famsettings1To setup a local account, bring up the settings charm. Tap the lower right corner and swipe up for touch, or hover the mouse in the same corner and when the charms display, go up and click the settings charm. Next, tap or click ‘Change PC settings’.

You will see the Settings page display. Tap or click the Usersfamsettings2b link. On the right side, you will see YOUR current account information. Toward the bottom of the page, there is a link for adding a new user. Tap or click that link.

The next page will ask for the Windows Account email address for the new user.  Since we are using a local account, tap or click the link that says ‘Sign in without a Microsoft Account’. famsettings3a

Next, you are presented with a page where you fill in the user’s famsettings4aname and password information. For my five year old, I leave the password blank. There is a checkbox that indicates this is child’s account. Check it. This sets up the safety ratings in the games and applications as well as the web sites. Once you have setup the new user account, you are ready for the real meat and potatoes: the family settings page.

From the Windows 8 Start Page, type FAMILY SAFETY. As you start typing, Windows initiates the search. You will see that SETTINGS will return a few hits.famsettings5 Tap or click the ‘Setup Family Safety for any User’ link.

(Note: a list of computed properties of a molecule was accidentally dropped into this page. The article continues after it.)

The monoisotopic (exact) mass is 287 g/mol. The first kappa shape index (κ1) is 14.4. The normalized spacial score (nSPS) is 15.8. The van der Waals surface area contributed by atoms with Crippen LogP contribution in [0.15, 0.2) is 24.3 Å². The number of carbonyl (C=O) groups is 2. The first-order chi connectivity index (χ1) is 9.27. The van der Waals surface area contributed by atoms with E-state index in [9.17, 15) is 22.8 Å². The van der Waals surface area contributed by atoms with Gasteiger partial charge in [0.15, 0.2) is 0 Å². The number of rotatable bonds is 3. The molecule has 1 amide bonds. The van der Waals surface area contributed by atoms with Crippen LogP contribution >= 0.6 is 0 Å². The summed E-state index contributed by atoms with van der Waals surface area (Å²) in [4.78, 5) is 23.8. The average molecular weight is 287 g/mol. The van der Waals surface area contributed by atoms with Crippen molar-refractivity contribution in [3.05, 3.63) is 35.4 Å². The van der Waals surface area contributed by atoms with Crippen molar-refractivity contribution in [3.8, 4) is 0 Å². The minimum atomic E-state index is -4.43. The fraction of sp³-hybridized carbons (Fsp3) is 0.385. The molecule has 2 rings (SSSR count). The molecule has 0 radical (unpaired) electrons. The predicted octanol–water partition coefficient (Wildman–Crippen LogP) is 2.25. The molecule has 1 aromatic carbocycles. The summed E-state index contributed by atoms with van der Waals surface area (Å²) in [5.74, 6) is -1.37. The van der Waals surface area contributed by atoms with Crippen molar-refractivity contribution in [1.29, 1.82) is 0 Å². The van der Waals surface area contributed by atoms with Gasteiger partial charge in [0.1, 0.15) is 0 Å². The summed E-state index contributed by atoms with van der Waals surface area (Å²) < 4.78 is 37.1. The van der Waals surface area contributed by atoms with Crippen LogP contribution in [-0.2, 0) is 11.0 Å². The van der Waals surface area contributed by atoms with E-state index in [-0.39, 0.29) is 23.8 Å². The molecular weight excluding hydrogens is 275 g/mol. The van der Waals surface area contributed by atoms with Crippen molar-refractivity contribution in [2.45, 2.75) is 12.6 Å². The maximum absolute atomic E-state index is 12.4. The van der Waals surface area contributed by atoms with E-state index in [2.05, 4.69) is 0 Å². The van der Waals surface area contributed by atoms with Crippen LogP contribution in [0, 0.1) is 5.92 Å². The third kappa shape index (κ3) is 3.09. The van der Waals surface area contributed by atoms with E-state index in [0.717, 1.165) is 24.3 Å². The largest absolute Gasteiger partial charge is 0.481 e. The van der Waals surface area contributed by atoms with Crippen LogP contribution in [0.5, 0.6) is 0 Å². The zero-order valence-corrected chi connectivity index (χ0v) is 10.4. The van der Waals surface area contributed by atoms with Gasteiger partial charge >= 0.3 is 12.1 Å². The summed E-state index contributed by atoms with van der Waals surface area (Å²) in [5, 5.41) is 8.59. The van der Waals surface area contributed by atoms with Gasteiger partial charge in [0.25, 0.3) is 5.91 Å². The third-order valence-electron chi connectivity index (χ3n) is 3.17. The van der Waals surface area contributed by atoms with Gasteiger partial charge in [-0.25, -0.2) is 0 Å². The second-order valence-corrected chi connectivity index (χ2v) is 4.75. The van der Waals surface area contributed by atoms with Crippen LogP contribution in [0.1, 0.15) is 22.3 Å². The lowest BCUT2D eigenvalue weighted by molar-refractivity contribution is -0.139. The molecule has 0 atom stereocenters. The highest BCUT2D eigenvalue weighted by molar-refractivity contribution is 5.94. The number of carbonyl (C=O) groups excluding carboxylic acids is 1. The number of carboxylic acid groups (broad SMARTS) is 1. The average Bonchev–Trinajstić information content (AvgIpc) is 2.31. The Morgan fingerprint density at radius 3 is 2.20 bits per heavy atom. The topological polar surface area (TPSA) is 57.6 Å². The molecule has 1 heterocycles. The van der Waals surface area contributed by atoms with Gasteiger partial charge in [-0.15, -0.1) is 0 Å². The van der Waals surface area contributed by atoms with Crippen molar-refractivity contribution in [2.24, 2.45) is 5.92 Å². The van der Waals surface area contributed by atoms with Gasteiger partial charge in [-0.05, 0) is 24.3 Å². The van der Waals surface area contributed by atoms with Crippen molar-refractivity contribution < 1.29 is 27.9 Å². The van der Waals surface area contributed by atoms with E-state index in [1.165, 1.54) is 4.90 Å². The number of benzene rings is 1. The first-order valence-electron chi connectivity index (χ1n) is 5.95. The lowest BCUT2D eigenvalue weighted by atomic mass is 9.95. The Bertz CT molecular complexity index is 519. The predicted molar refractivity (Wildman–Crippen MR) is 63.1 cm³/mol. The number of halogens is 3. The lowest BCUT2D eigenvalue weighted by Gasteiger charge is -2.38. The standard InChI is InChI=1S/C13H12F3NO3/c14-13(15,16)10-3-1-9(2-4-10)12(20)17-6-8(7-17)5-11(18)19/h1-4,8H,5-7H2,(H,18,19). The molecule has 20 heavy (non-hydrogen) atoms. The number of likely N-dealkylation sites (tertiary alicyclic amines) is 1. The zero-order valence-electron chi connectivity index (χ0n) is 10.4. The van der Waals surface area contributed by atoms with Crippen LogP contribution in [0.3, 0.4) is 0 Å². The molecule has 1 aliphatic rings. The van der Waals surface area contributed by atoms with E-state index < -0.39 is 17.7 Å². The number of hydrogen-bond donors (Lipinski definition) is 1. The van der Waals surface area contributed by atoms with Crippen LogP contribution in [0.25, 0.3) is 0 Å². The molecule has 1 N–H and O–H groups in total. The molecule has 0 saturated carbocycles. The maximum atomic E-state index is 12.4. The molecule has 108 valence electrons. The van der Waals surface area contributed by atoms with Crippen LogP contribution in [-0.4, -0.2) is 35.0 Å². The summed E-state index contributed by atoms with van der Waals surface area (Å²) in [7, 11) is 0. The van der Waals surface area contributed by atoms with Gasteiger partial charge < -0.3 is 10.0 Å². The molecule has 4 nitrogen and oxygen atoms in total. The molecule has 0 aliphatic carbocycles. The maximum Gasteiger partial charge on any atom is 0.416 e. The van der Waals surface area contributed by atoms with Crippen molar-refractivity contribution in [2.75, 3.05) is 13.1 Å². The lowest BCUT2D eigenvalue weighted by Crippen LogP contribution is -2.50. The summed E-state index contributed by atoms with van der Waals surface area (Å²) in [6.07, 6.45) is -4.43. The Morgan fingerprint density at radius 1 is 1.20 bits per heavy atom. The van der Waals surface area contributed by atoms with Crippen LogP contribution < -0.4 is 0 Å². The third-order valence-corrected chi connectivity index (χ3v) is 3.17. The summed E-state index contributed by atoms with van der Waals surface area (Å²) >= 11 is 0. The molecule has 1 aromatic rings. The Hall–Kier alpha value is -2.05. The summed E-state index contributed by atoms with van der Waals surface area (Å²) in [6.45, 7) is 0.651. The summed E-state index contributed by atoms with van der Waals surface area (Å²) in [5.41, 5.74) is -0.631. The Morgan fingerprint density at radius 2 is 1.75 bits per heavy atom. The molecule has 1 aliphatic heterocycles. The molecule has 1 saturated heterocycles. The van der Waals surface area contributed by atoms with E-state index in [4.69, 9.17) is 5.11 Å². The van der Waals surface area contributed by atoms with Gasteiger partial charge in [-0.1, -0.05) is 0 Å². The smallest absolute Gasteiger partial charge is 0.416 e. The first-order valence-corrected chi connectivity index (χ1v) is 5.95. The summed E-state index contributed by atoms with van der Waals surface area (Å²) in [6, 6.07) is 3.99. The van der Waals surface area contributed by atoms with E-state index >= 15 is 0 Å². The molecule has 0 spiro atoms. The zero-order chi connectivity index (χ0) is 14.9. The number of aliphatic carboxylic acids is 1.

You are now whisked away to a nice, Windows Desktop app. You will leave the comfort of the Windows App/Metro/Store/Modern UI world. That’s OK, it’s worth the discomfort.

famsettings7Once in the Family Safety application, you can control the time your child can use the computer, how long, what apps and games and where they can go on the internet. Plus, it all gets recorded for you.

 

 

TIME

You can set a curfew, which governs when the computer can be used. Setting it is a snap: it is a grid that you click or tap each block to allow or block time. famsettings7time

You can control how much time is allowed during the allowed time frame:

famsettings7time2

WEB USE

You can allow or disallow websites:famsettings8

The web filtering further restricts sites by category: child safe, general interest, adult, etc. By using this in conjunction with the Allow or block specific websites, your child should be protected and prevented from going anywhere you do not wish them to go.famsettings8b

You can also prevent them from downloading anything. While it won’t completely prevent viruii and other nastiness, it should go a long way to help.

 

GAMES, STORE, APPS

famsettings9aPerhaps the best part of the family safety mechanism is the ability to control what games and apps can be run by the child. In addition, you can control which non-Windows 8 applications can be run. The mechanism does rely on the ESRB ratings system, however, for those games that are NOT ESRB rated, you can prevent them from running all together or allow only certain ones to run.

 

 

CONCLUSION

The best thing you can do is to go exploring. This post was not intended to be an in depth how to, rather more of an introduction to this important aspect of Windows 8.  I encourage you to also check out my other posts on this subject as well as the official Windows 8 site. If you have young children, setting up an account and then protecting it is the best thing you can do for your child, your sanity and the computer.